Film director Robert Parrish wrote two books in an attempt to cover his adventures in the movies and the journeys they led him on throughout his life. The first book Growing Up In Hollywood written in 1976 covers a wide range of topics that would make any film buff jealous. Just imagine as a child sneaking onto a movie backlot only to have Douglas Fairbanks show you how he rode the sail in The Black Pirate or share a scene with Charlie Chaplin in City Lights. Parrish became an extra as a child appearing in Our Gang comedies, DeMille’s The Crusades to becoming a regular in John Ford films. Ford would call the Parrish household and request Mrs. Parrish send over the kids when he needed children in the background. Tell me that doesn’t make you jealous!
For John Ford buffs this and the follow up book Hollywood Doesn’t Live Here Anymore written in 1988 are must reads. Parrish would tell Ford he wanted to be a director and Ford took him under his wing including enlisting him during his military service in WW 2 as a member of Ford’s division in the OSS. Following his dream of directing Parrish would become a first rate editor earning an Oscar for his work on Body and Soul as well as a nomination on All The King’s Men. Between the two books there are plenty of amusing tales of his Tinseltown adventures and the characters he crossed paths with from Hemingway to Sam Spiegel to Peter Sellers.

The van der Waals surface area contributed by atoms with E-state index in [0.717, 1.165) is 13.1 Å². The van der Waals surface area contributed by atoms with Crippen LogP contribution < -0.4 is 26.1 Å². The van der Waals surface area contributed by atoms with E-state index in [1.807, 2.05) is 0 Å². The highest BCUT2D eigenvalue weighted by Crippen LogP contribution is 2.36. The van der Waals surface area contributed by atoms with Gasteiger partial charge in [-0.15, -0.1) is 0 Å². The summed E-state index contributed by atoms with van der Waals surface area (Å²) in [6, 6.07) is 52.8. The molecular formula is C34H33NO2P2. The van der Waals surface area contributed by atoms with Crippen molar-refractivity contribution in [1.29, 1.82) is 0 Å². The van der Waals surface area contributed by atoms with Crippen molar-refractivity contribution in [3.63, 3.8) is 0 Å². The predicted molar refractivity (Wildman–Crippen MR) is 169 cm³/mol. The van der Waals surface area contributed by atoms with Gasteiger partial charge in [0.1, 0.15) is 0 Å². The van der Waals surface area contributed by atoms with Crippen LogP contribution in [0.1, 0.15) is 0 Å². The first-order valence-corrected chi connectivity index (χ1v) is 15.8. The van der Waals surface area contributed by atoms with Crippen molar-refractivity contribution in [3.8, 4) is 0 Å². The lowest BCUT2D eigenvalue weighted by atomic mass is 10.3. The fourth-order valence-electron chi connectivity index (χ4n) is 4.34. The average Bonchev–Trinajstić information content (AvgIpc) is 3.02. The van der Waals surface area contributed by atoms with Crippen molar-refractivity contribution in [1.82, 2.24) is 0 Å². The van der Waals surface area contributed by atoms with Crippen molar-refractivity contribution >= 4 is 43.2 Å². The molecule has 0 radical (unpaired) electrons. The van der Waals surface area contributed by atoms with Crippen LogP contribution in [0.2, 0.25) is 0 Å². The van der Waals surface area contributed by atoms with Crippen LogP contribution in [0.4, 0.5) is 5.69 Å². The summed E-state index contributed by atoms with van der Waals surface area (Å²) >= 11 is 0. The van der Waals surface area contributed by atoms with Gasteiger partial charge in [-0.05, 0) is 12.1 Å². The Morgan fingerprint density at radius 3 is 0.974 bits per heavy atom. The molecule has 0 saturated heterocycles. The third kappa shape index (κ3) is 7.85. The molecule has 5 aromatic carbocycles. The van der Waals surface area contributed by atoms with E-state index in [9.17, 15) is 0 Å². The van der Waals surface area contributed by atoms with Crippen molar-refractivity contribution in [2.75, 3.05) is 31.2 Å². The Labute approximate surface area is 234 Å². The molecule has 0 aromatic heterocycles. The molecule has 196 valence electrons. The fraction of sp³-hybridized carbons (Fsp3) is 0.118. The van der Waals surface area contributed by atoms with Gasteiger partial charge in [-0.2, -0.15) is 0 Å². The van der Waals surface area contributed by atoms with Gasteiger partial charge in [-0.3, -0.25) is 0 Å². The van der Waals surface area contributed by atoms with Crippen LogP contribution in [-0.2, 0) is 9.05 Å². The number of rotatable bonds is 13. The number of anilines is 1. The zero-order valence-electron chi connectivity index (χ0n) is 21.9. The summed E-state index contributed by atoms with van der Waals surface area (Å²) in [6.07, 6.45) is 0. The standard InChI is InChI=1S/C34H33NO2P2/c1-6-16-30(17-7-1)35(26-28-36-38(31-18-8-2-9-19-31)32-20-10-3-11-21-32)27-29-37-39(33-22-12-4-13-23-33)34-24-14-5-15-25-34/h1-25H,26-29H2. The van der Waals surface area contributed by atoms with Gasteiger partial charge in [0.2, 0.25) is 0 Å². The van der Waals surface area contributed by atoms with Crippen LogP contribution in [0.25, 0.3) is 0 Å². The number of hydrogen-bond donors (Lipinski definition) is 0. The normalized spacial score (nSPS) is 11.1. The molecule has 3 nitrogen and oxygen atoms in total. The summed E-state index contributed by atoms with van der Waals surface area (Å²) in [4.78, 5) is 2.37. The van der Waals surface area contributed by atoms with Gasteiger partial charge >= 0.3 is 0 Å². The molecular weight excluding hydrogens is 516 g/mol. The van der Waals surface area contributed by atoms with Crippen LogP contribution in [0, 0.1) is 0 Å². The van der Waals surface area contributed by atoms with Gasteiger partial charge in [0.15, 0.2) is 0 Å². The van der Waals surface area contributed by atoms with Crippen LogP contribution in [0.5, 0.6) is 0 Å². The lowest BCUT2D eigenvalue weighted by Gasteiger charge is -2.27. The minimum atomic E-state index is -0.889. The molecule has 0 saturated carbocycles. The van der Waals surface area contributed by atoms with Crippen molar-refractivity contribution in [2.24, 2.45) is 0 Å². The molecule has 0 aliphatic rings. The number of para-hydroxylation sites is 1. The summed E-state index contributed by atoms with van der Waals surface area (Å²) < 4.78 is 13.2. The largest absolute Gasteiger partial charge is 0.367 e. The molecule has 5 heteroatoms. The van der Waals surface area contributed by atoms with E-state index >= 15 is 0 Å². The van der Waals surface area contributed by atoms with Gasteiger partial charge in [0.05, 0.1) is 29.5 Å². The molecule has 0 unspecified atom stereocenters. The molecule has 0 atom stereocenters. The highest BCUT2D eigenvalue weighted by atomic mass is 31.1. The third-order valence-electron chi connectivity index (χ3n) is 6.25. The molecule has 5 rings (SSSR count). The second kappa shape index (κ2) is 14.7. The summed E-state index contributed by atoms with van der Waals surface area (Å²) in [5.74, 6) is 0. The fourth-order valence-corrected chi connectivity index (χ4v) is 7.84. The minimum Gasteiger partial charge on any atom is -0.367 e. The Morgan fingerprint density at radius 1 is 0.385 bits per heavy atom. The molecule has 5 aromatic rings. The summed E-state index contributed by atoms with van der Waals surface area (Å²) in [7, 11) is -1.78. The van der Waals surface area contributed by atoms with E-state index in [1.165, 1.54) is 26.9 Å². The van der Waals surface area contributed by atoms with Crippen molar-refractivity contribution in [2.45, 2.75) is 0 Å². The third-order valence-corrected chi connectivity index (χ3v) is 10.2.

Parrish would direct films from Cry Danger in 1951 to his last The Destructors in 1974. In between there was Fire Down Belowand The Purple Plain among others and he worked with some major stars of the day like Mitchum and Hayworth. If I had any complaints it would be that I wish he had talked more about the films and stars he did direct like Robert Taylor, James Coburn or Richard Widmark. But once again it all comes back to John Ford and his influence and helping hand in shaping Parrish along life’s path. The books are probably out of print but if you find a copy the volumes make for a nice light read about one man’s adventures in Hollywood’s heyday as well as a look at WW 2 from a different point of view.
He really has some fascinating credits doesn’t he, no wonder he would have tons of stories and encounters. one movie of his I’ve read about that looks neat is Doppelgänger.
There is some funny chapters here. Dealing with John Ford and Peter Sellers make for fun reading among others.